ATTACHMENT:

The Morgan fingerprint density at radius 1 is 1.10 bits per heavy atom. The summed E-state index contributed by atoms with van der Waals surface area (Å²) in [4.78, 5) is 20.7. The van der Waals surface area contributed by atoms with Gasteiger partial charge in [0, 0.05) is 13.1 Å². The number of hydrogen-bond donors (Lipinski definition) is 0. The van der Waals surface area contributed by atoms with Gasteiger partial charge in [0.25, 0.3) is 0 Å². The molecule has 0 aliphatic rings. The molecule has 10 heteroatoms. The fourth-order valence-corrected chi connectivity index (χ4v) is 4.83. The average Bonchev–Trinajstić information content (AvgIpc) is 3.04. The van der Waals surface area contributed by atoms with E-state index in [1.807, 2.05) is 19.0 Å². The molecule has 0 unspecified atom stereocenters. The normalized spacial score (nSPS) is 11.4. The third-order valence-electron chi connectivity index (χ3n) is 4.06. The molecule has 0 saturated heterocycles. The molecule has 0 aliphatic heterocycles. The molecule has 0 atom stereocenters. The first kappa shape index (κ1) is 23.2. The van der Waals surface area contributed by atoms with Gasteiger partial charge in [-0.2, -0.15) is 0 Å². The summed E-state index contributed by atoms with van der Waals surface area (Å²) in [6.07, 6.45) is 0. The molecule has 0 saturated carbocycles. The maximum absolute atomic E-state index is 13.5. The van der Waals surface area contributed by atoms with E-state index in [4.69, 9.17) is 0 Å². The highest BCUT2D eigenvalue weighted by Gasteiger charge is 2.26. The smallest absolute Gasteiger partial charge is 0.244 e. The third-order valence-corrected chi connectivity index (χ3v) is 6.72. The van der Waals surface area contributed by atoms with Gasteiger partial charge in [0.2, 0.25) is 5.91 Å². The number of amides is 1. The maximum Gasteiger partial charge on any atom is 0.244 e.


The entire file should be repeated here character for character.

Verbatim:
The Morgan fingerprint density at radius 1 is 1.10 bits per heavy atom. The summed E-state index contributed by atoms with van der Waals surface area (Å²) in [4.78, 5) is 20.7. The van der Waals surface area contributed by atoms with Gasteiger partial charge in [0, 0.05) is 13.1 Å². The number of hydrogen-bond donors (Lipinski definition) is 0. The van der Waals surface area contributed by atoms with Gasteiger partial charge in [0.25, 0.3) is 0 Å². The molecule has 0 aliphatic rings. The molecule has 10 heteroatoms. The fourth-order valence-corrected chi connectivity index (χ4v) is 4.83. The average Bonchev–Trinajstić information content (AvgIpc) is 3.04. The van der Waals surface area contributed by atoms with E-state index in [1.807, 2.05) is 19.0 Å². The molecule has 0 unspecified atom stereocenters. The normalized spacial score (nSPS) is 11.4. The third-order valence-electron chi connectivity index (χ3n) is 4.06. The molecule has 0 saturated heterocycles. The molecule has 0 aliphatic heterocycles. The molecule has 0 atom stereocenters. The first kappa shape index (κ1) is 23.2. The van der Waals surface area contributed by atoms with Gasteiger partial charge in [-0.2, -0.15) is 0 Å². The summed E-state index contributed by atoms with van der Waals surface area (Å²) in [6.07, 6.45) is 0. The molecule has 0 saturated carbocycles. The maximum absolute atomic E-state index is 13.5. The van der Waals surface area contributed by atoms with E-state index in [4.69, 9.17) is 0 Å². The highest BCUT2D eigenvalue weighted by Gasteiger charge is 2.26. The smallest absolute Gasteiger partial charge is 0.244 e. The third-order valence-corrected chi connectivity index (χ3v) is 6.72. The van der Waals surface area contributed by atoms with Gasteiger partial charge in [0.2, 0.25) is 5.91 Å². The number of amides is 1. The maximum Gasteiger partial charge on any atom is 0.244 e.